EDMONTON -- The City of Edmonton is using an app to estimate how much commutes will be affected if the speed limit for residential and collector roads falls from 50 km/h to 40 km/h. 

Council has been asked to consider decreasing the limit for local residential and collector roadways from 50 km/h to 40 km/h. 

Speed limits in neighbourhoods in central Edmonton, deemed the core zone, could be decreased to 30 km/h.

Coun. Aaron Paquette said members in Ward 4 immediately had questions about how the proposed change would affect their schedules. 

"I was going and driving the route out of their neighbourhood to see what the time difference would be at different speeds," he said. "I didn't notice much of a difference and I wanted to be sure my experience was backed by data."

With help from University of Alberta students, the City used its own data and Google Maps technology to develop an app to compare drive times under different speed limit scenarios. 

"I live at the edge of the city and coming in to City Hall every morning, if I'm driving, 0.7 minutes longer of a commute," he found. "So about 40 to 45 seconds."

Jessica Lamarre, the city's acting director of traffic safety, said the tool isn't perfect but does give residents an idea of what could happen if limits change. 

"If you're taking a test drive after a run on the tool, you might find that there's a reason traffic's not flowing as per the norm that day, and it might result in a difference," she explained.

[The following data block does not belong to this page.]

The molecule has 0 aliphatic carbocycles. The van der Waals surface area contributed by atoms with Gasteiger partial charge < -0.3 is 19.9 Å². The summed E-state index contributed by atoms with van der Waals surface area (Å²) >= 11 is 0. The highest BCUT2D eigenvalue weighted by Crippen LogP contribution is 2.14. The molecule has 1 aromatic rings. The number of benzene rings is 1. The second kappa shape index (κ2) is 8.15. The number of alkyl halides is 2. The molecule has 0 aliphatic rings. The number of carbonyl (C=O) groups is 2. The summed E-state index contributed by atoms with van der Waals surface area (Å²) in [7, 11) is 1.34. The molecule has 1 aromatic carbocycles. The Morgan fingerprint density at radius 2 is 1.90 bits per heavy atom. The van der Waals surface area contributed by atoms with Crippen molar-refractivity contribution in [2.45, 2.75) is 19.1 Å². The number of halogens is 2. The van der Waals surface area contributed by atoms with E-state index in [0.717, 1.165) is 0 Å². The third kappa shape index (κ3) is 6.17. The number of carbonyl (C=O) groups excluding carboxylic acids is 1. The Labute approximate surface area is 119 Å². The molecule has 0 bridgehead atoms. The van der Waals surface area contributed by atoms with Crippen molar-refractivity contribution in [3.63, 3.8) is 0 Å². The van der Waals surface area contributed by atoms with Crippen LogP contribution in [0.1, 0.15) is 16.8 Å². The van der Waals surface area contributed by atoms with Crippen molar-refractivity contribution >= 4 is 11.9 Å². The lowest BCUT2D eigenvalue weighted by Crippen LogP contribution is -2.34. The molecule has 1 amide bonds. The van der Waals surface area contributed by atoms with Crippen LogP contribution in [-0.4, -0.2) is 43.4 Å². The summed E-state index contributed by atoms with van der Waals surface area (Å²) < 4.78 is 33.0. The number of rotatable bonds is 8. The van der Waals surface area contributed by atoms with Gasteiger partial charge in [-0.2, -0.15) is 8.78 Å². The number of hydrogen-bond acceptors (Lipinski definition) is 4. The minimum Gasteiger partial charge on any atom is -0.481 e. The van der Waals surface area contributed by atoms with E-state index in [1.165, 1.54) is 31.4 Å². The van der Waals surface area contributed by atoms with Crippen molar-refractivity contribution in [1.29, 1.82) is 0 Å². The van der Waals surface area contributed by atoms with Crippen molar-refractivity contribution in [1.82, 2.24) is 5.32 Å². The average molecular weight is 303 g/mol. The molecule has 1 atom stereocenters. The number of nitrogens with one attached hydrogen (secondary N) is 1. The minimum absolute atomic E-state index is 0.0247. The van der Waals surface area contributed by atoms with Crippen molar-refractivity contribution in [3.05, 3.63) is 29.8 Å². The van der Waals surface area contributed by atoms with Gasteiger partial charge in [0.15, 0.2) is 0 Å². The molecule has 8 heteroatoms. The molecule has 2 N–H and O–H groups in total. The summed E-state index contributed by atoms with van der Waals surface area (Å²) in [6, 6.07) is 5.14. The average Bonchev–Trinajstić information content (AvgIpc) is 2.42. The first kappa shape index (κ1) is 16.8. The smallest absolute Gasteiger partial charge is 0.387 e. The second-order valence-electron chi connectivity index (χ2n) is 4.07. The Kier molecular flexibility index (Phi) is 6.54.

"But overall, when we're estimating times, we're taking what the average looks like."

City of Edmonton Core Zone Map by CTV News Edmonton on Scribd

Currently, arterial roads in residential areas are not part of the proposal and would not see a decreased speed limit.

City administration is studying the frequency of crashes, area land use, traffic volume, and other speed reductions (like playground zones) to decide which roads should be exempt from lower speed limits.

The traffic safety department says the enhanced safety that would result from lower speeds trumps slightly longer drive times. 

"Speed is a factor in absolutely every collision, both the frequency and the severity. So when we take a look at lowering speeds, we're talking about increasing safety for everybody on the roads."

Speed limits will be debated at the Feb. 27 Community and Public Services Committee meeting before heading to council. 

The proposal has been under consideration since 2018. City administration will present their findings to council this month.